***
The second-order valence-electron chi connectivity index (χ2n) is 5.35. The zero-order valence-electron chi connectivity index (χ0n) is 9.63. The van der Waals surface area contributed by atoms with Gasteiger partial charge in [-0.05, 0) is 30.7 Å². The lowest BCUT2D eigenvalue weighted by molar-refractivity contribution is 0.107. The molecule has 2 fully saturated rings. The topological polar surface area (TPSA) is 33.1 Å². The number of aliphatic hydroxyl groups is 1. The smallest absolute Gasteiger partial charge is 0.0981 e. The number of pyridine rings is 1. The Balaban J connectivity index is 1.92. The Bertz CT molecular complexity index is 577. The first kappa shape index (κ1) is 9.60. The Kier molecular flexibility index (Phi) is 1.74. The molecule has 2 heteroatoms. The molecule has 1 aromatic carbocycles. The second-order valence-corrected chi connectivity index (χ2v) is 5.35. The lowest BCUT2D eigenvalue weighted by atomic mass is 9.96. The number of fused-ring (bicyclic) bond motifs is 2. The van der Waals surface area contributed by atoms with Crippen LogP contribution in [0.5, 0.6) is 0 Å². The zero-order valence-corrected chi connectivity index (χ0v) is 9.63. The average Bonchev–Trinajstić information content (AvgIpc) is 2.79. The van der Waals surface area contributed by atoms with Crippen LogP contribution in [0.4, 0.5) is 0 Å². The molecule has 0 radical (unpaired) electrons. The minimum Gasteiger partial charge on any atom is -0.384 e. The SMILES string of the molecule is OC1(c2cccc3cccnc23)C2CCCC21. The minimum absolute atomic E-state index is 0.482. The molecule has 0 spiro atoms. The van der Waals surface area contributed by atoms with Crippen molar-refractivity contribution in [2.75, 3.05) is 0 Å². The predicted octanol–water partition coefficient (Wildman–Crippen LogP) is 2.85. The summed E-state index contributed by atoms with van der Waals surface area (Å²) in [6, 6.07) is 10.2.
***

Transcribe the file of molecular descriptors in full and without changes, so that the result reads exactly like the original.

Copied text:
The second-order valence-electron chi connectivity index (χ2n) is 5.35. The zero-order valence-electron chi connectivity index (χ0n) is 9.63. The van der Waals surface area contributed by atoms with Gasteiger partial charge in [-0.05, 0) is 30.7 Å². The lowest BCUT2D eigenvalue weighted by molar-refractivity contribution is 0.107. The molecule has 2 fully saturated rings. The topological polar surface area (TPSA) is 33.1 Å². The number of aliphatic hydroxyl groups is 1. The smallest absolute Gasteiger partial charge is 0.0981 e. The number of pyridine rings is 1. The Balaban J connectivity index is 1.92. The Bertz CT molecular complexity index is 577. The first kappa shape index (κ1) is 9.60. The Kier molecular flexibility index (Phi) is 1.74. The molecule has 2 heteroatoms. The molecule has 1 aromatic carbocycles. The second-order valence-corrected chi connectivity index (χ2v) is 5.35. The lowest BCUT2D eigenvalue weighted by atomic mass is 9.96. The number of fused-ring (bicyclic) bond motifs is 2. The van der Waals surface area contributed by atoms with Crippen LogP contribution in [0.5, 0.6) is 0 Å². The zero-order valence-corrected chi connectivity index (χ0v) is 9.63. The average Bonchev–Trinajstić information content (AvgIpc) is 2.79. The van der Waals surface area contributed by atoms with Crippen LogP contribution in [0.4, 0.5) is 0 Å². The molecule has 0 radical (unpaired) electrons. The minimum Gasteiger partial charge on any atom is -0.384 e. The SMILES string of the molecule is OC1(c2cccc3cccnc23)C2CCCC21. The minimum absolute atomic E-state index is 0.482. The molecule has 0 spiro atoms. The van der Waals surface area contributed by atoms with Crippen molar-refractivity contribution in [2.75, 3.05) is 0 Å². The predicted octanol–water partition coefficient (Wildman–Crippen LogP) is 2.85. The summed E-state index contributed by atoms with van der Waals surface area (Å²) in [6, 6.07) is 10.2.